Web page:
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Report spotlights rapid glacier melt in western Canada

Marc Montgomery, Radio Canada International

Western Canada’s snow-capped mountains with their thousands of glaciers are always a spectacular sight. But that sight is changing, and rapidly.

The glaciers in Canada and Alaska are melting at a phenomenal rate and an American state-of-the-union report on climate change has singled out the rapid melt in British Columbia and Alaska as a major climate-change issue

There are 200,000 glaciers on Earth, 17,000 of them in British Columbia. Another 800 are in Alberta.

The British Columbia glaciers alone are losing 777 billion cubic feet of water each year. That’s equivalent to filling with water and emptying a large major sports stadium about 8,300 times.

The U.S. National Climate Assessment for 2014, has singled out glacier melt in Canada and Alaska as a major climate change issue.

It says glacier melt will become one of the largest contributors to sea-level rise during this century adding that the melting glaciers also affect ocean currents, fisheries and hydro-electric power production and it says the northern glaciers are experiencing some of the fastest decline on earth.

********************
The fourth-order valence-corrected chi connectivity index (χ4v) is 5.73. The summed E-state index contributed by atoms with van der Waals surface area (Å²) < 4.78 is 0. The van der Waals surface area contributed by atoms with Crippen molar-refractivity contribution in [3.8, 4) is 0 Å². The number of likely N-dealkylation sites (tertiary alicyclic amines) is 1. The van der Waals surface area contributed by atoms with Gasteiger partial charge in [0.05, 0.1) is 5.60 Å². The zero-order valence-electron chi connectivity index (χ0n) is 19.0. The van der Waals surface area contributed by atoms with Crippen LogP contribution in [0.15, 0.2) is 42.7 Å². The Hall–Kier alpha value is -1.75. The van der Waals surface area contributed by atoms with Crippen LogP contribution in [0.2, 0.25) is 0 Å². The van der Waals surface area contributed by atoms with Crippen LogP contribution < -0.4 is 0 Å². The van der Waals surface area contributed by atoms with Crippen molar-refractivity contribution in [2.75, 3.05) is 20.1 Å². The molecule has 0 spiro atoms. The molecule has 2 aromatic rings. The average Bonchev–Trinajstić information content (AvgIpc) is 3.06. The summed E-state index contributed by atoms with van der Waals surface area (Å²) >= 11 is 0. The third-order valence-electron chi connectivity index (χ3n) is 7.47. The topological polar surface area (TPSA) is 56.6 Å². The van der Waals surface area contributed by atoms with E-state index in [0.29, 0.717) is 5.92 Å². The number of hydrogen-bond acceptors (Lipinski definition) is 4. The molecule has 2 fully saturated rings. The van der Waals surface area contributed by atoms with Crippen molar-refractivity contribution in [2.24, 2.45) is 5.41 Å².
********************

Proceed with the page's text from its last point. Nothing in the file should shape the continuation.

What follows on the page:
Brian Menounos is leading an international research program into the changing state of British Columbia's glaciers. He is an associate professor of earth sciences and Canada research chairman in glacier change at the University of Northern British Columbia.

Menounous estimates that most of the smaller glaciers in the Rocky Mountains and interior will be completely gone by the end of this century.

Farther south, the U.S. Geological Service estimates that the famous Glacier National Park will be gone by as early as 2030, roughly 15 years from now.

The loss of glaciers also would represent a loss of mitigating moisture in the late season affecting agriculture and water supply to lakes, streams and wetlands.

“Glaciers are sensitive indicators of climate, but they are also among western Canada’s most important freshwater resources,” says Menounos.

Menounos and the team, which included researchers from Universities in Alberta, British Columbia and Washington state in addition to scientists from the federal government, documented recent glacier retreat and the current health of glaciers in order to be able to predict what their fate will be in the decades ahead. A summary of their research is currently being prepared.

This story is posted on Alaska Dispatch as part of Eye on the Arctic, a collaborative partnership between public and private circumpolar media organizations.